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furthering this, object; and in all of these his services were exerted with great advantage to the cause he espoused. In the

year 1785 another general meeting of the county wa3- summoned, where, in support of the petition which he drew up for the occasion, he delivered one of the most animated and energetic defences of the measure, that. perhaps ever was made, and of which the following is but a very brief abstract.

He began with endeavouring to restore the harmony of the meeting, which had been something endangered by one gentleman indulging the warmth of the moment, and expressing more than he probably intended, and by other gentlemen apprehending too much from even an indirect opposition to a measure, in which their hearts were so honestly concerned. He was persuaded, that they agreed in wishing well to the general object that was in view, though they might differ in smaller matters, which, whether right or wrong, would not in all probability be even contemplated by the Le


gislature, and therefore, however objects of private speculation, could not wisely be introduced into public debate. But with respect to the general question, he thought he could clearly collect, that it met all their minds; that the broad face of wisdom, of justice, and of utility, which it presented, enforced approbation or submission from all. It seemed to be conceded by all, that the representative body was not what it ought to be, and that the national security, which à true representation promises, must be ábandoned to despair, if it's constitutional character were not recovered, if some salutary reform were not effected in this exceedingly degenerate and corrupted body. There was a shamefacedness in the opponents of a parliamentary reform, a shrinking from the question, which induced a suspicion, that their voice was at variance with their heart,

secret conviction, that no arguments of truth, of right, of fitness, or of wisdom, could be adduced to give a colour to their opposition. The reform, which the petition


prayed for, was constitutional, it was wise, it was necessary. In vindicating it's claim to a constitutional right, he repeated in a concise manner that historic view of our constitution, which he had stated at large to the county when it was last assembled at Mansfield. To this he added, that the same clear truth was to be inferred from the very theory of our constitution, as it was conceived by every one, by foreigners as well as natives. No one ever expressed his idea of it in other terms, than that of a coalescence of three distinct estates for a common good. The only three civil orders of men, which the idea or experience of government can give birth to, and which separately or unitedly stamps a character on every government that man has known, were all adopted by the excellent constitution of these kingdoms, that what might not safely be intrusted to one or two of the three, might be secured by the union of all, that they might form a well-balanced depository. of that Supreme Power, which every go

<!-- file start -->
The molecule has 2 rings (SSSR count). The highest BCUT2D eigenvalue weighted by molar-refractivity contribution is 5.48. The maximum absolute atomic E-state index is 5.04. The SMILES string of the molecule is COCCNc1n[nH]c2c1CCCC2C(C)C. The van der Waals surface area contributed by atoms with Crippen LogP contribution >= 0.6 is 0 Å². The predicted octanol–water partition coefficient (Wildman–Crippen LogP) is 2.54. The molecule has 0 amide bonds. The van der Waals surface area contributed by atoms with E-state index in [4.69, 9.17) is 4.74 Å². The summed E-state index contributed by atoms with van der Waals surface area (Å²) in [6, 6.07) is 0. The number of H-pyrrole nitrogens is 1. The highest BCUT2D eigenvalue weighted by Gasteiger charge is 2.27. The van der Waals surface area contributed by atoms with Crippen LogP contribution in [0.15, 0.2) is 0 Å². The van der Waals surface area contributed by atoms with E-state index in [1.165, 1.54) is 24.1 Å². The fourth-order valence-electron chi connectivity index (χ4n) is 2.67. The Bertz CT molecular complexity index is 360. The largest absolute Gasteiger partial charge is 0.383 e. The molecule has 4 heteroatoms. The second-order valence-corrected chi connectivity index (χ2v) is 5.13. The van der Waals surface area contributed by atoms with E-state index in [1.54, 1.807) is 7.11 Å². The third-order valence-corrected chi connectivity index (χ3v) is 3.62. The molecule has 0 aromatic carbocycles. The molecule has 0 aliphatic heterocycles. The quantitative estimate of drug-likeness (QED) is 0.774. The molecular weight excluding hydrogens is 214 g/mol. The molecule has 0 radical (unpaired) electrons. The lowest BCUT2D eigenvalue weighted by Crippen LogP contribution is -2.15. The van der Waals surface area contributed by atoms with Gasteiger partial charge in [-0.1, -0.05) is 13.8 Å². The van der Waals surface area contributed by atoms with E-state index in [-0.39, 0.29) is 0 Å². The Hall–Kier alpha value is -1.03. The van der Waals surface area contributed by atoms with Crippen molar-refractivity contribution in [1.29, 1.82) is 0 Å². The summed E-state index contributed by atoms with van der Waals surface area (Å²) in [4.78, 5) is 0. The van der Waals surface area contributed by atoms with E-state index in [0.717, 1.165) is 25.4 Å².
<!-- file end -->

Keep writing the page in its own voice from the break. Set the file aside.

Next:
vernment must somewhere repose. This, whether in the same terms or no, is the idea which has ever been entertained of the British

government, which every writer on the subject has expressed; it is the common notion of us all, for which we might equally appeal to the enemies as to the friends of the petition. But the truth and essence of this fine idea of the British government was gone, if one of these three independent orders of the state were utterly swallowed up by one or both of the remaining two. There ought to be a common sense, a decent consistency in our notions, whatever they be; yet men and Britons can so far abandon all sense and meaning, as to talk with rapture of the unrivalled form of their government, yet acknowledge as an incontested fact, that one of the three orders, the independency of which enters into the very theory of this government, is, as to all it's efficacy and power, created and controlled by the other two. Either mairitain, that the government of these kingdoms is wisely reduced from three or


ders to two, or reassert the independence of that house of commons, which was meant to originate from us, and to be actuated by our soul. In the true spirit and virtue of our constitution, we were designed to be freemen; abandoned to the will of the other two orders of the state, we must descend with the other nations of the Earth to the condition of slaves; for it is not in human wisdom to provide for freedom, when all power is surrendered to those higher ranks of life, whom virtue sooner quits, and who are not formed to sympathize with the degraded mass of the community.

In maintenance of the same constitutional right, he appealed to the constitutional language of these kingdoms. The meaning of established terms, early adopted by, and for ever preserved in the course of any government, exhibited the most decisive proofs of the original spirit and intention of it's constitution. King, Lords, and Commons, meant three separate unmixed political orders, or meant nothing that answered to the ex




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